“The BRM engine used to fill its oil catch tank,” explains Bob Curl, “so we used a greenfly sprayer (for roses) to suck out the oil at pit stops. That confused the French marshals!”

Nomad Mk2

In what seems to be a typically casual, Konig-Curl Nomad discussion, the designer and owner set out to build an open car for 1969 – with a 2 litre ex-Tasman BRM engine.

“We looked at using F2 components from Lotus,” recounts Bob, “but Mark ending up buying a complete Tasman BRM, from which we used the engine, uprights and driveshafts – but not the gearbox, we used a Hewland, a DG300. This time, the whole bodywork was fibreglass.

“We planned to do the 1000 kilometre races in ‘69, but we weren’t ready for the BOAC at Brands Hatch () – so it was a debut at the Targa Florio, but Gabriel hit a rock and broke the suspension.

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“Le Mans was next, and we had a proper mechanic, Julian Pratt, with us – so my role became signalling from down at Mulsanne Corner. I’d visited the race as a spectator many times – but this was marvellous, actually working at the great race, and seeing our car involved. But sadly, an oil seal went in the gearbox after a couple of hours.

“But I was very encouraged when Mark said that he could take his hands off the wheel on the Mulsanne, and the car would still run straight and true – and it was fast! We were doing 172 mph – which was the same as the Matra BRM (same engine) managed in ’68. The whole Le Mans trip cost £1,000 – which must have been very good value…

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“I stayed down at Mulsanne and witnessed that classic race unfold. Ickx passed Herrmann into Mulsanne Corner on what we all thought was the last lap, but perhaps Ickx was just rehearsing – because there was another lap to go, and he pulled the same move. What a race.”

A mix of races after Le Mans included 6 Hours at Jarama, where the Nomad Mk2 finished fifth, plus some short, STP Championship races at home – which included a win, in the rain, for Lanfranchi at Brands, where Willie Green finished second.

At the Paris 1000 Kms, Tony Lanfranchi had an accident in practice, ending up in a restricted area – and that was almost the end of Mark’s racing with the Mk2. But with the Mk3 not ready in the early part of 1970, the Mk2 raced on – nearly managing an epic class win in the ‘Pedro Rodriguez race’ at Brands Hatch.

“We led by 11 laps at one point (our Firestones were brilliant in the wet), but we had a chassis failure with half an hour to go – although I was delighted when the GROPA (see below) won the class. We finished 3rd in class in the ‘Ring 1000 Kms, 13th overall, and also raced at Villa Real.”

Nomad Mk3

Time for the Mk3. “It was more of a sprint car, with the aim of taking part in the European 2 Litre Championship, so it had marginally thinner chassis tubes, plus a lighter body.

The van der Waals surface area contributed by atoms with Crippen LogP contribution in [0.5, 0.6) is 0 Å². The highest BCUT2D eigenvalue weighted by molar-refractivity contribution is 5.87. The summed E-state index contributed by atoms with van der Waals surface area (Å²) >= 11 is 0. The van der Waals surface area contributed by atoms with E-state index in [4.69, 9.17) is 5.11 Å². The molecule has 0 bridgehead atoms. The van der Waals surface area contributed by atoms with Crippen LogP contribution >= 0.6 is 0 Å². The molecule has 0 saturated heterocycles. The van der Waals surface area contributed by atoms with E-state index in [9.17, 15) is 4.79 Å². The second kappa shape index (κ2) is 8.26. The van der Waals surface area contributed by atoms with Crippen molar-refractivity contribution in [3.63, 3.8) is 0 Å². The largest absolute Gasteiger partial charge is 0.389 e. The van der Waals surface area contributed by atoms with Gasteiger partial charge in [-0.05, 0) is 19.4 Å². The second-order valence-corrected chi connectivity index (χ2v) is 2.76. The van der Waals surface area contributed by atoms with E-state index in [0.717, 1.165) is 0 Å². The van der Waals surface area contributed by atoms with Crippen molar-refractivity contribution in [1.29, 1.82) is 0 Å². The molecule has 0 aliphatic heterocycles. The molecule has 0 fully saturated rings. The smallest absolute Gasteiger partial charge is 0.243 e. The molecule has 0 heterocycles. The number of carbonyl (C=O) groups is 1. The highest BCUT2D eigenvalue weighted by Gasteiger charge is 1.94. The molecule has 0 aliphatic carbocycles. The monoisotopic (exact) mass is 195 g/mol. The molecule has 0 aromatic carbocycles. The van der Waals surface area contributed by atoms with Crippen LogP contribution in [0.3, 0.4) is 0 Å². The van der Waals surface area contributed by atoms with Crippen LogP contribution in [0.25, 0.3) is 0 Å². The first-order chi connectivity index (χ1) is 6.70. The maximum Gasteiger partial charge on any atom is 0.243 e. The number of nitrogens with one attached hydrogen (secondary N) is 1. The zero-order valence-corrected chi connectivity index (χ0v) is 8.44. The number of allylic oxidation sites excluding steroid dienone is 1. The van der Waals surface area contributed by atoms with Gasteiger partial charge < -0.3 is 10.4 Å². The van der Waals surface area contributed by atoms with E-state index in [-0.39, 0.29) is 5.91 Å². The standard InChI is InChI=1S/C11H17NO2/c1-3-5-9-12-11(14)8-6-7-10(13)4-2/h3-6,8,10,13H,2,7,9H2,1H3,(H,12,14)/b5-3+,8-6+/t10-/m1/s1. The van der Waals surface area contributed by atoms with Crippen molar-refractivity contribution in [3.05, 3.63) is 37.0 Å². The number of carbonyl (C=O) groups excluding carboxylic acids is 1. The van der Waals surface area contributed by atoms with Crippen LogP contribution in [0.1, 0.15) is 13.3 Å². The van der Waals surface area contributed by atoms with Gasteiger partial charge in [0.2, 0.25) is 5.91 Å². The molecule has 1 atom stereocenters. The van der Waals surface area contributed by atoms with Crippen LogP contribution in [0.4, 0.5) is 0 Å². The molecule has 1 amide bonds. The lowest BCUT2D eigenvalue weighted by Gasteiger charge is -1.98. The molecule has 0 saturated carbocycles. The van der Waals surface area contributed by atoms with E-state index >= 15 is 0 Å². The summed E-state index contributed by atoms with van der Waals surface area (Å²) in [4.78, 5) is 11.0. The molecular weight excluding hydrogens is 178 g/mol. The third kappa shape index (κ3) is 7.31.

“We used an F1` gearbox, because there was an idea to fit a BRM V12 F1 engine. I remember one weekend when the Mk3 raced at the Salzburgring (a nut came off the front of the camshaft), while I took the Mk2 to Crystal Palace, where Robs Lamplough drove it.

“But Mark was getting to the point where he’d spent enough, and had achieved what he’d set out to achieve. He finished up taking the Mk3 to South Africa for the winter series, and I know he finished 3rd in one race – despite no water in the engine for three quarters of an hour!”

GROPA

GROPA stands for Graphic Racing Organisation Prototype Automobiles – and the model name was CMC (Curl Mylius Chevron).

Bob explains: “Towards the end of ’69, Andy Mylius was racing a Chevron B8, and in conversation with Mark and myself, the idea evolved to remove the roof and for me to design open bodywork for it. I had to alter the chassis to retain stiffness – and also move the radiator and fuel tank. The weight saving was a very useful 80 lbs.

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“We ended up making about 20 of them. After the first two or three, we stopped using Chevron chassis: Andy made complete cars, with me styling it and Arthur Rothon making the bodywork. A good number of them went to America, and it was a very competitive car. Bill Tucketts had a BRM engine in his, but most of them were BDA- or BMW-powered.

Non-Sportscar Projects

Into the 1970s – and Bob Curl showed his adaptability with design work as varied as rebodying a Jensen CV8 and creating the bodywork for seven single-seaters.

The pre-Interceptor Jensen was an awkward looking beast, and one owner commissioned Bob to replace its glassfibre clothes with a much more stylish, modern look. Perhaps Jensen should have looked to Bob Curl for its Interceptor look.

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The single seaters included FF and F3 Eldens, with Bob always turning to Len Marchant and Ted Cox to turn his designs into the finished bodywork. One FF machine was the Konih-Heath, Mark Konig obviously involved with this one.